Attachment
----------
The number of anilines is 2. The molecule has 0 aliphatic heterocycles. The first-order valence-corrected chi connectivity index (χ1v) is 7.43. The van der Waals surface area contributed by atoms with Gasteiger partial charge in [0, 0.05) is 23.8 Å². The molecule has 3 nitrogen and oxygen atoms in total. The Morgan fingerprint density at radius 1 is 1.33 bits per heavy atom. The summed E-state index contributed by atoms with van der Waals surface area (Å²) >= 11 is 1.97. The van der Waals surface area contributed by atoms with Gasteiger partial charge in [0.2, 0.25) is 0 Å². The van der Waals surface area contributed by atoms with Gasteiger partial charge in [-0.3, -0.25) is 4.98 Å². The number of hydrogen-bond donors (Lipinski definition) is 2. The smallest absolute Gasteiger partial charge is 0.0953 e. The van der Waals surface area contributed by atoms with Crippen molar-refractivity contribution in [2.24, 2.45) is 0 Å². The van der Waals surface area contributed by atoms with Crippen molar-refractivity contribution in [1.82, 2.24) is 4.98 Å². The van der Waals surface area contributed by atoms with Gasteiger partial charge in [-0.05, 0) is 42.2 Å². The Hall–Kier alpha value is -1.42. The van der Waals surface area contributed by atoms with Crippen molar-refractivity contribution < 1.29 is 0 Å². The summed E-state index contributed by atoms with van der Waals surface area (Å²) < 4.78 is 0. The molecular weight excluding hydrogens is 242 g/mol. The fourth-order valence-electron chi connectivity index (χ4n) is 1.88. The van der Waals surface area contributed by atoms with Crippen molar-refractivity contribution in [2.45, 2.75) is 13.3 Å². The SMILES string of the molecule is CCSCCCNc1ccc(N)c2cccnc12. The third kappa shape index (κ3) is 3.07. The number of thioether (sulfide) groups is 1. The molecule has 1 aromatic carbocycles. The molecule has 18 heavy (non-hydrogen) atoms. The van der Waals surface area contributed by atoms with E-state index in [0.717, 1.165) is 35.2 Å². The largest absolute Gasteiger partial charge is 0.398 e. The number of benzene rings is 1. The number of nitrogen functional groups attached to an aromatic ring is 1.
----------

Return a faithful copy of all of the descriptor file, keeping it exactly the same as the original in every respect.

The number of anilines is 2. The molecule has 0 aliphatic heterocycles. The first-order valence-corrected chi connectivity index (χ1v) is 7.43. The van der Waals surface area contributed by atoms with Gasteiger partial charge in [0, 0.05) is 23.8 Å². The molecule has 3 nitrogen and oxygen atoms in total. The Morgan fingerprint density at radius 1 is 1.33 bits per heavy atom. The summed E-state index contributed by atoms with van der Waals surface area (Å²) >= 11 is 1.97. The van der Waals surface area contributed by atoms with Gasteiger partial charge in [0.2, 0.25) is 0 Å². The van der Waals surface area contributed by atoms with Gasteiger partial charge in [-0.3, -0.25) is 4.98 Å². The number of hydrogen-bond donors (Lipinski definition) is 2. The smallest absolute Gasteiger partial charge is 0.0953 e. The van der Waals surface area contributed by atoms with Crippen molar-refractivity contribution in [2.24, 2.45) is 0 Å². The van der Waals surface area contributed by atoms with Crippen molar-refractivity contribution in [1.82, 2.24) is 4.98 Å². The van der Waals surface area contributed by atoms with Gasteiger partial charge in [-0.05, 0) is 42.2 Å². The Hall–Kier alpha value is -1.42. The van der Waals surface area contributed by atoms with Crippen molar-refractivity contribution < 1.29 is 0 Å². The summed E-state index contributed by atoms with van der Waals surface area (Å²) < 4.78 is 0. The molecular weight excluding hydrogens is 242 g/mol. The fourth-order valence-electron chi connectivity index (χ4n) is 1.88. The van der Waals surface area contributed by atoms with Crippen molar-refractivity contribution in [2.45, 2.75) is 13.3 Å². The SMILES string of the molecule is CCSCCCNc1ccc(N)c2cccnc12. The third kappa shape index (κ3) is 3.07. The number of thioether (sulfide) groups is 1. The molecule has 1 aromatic carbocycles. The molecule has 18 heavy (non-hydrogen) atoms. The van der Waals surface area contributed by atoms with E-state index in [0.717, 1.165) is 35.2 Å². The largest absolute Gasteiger partial charge is 0.398 e. The number of benzene rings is 1. The number of nitrogen functional groups attached to an aromatic ring is 1.